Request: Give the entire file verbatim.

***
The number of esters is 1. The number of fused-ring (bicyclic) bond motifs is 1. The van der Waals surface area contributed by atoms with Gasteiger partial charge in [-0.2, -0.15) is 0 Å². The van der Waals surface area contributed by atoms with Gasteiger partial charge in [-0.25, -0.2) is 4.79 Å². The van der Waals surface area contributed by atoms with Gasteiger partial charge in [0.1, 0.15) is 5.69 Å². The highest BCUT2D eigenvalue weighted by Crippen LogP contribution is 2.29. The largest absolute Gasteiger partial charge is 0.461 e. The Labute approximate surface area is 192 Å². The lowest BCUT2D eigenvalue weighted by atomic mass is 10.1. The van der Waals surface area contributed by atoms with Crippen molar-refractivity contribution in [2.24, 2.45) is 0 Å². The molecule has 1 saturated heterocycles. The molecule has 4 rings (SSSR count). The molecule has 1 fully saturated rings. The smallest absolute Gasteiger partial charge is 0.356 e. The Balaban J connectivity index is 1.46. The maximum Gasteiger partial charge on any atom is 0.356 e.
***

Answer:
The number of esters is 1. The number of fused-ring (bicyclic) bond motifs is 1. The van der Waals surface area contributed by atoms with Gasteiger partial charge in [-0.2, -0.15) is 0 Å². The van der Waals surface area contributed by atoms with Gasteiger partial charge in [-0.25, -0.2) is 4.79 Å². The van der Waals surface area contributed by atoms with Gasteiger partial charge in [0.1, 0.15) is 5.69 Å². The highest BCUT2D eigenvalue weighted by Crippen LogP contribution is 2.29. The largest absolute Gasteiger partial charge is 0.461 e. The Labute approximate surface area is 192 Å². The lowest BCUT2D eigenvalue weighted by atomic mass is 10.1. The van der Waals surface area contributed by atoms with Crippen molar-refractivity contribution in [2.24, 2.45) is 0 Å². The molecule has 1 saturated heterocycles. The molecule has 4 rings (SSSR count). The molecule has 1 fully saturated rings. The smallest absolute Gasteiger partial charge is 0.356 e. The Balaban J connectivity index is 1.46. The maximum Gasteiger partial charge on any atom is 0.356 e.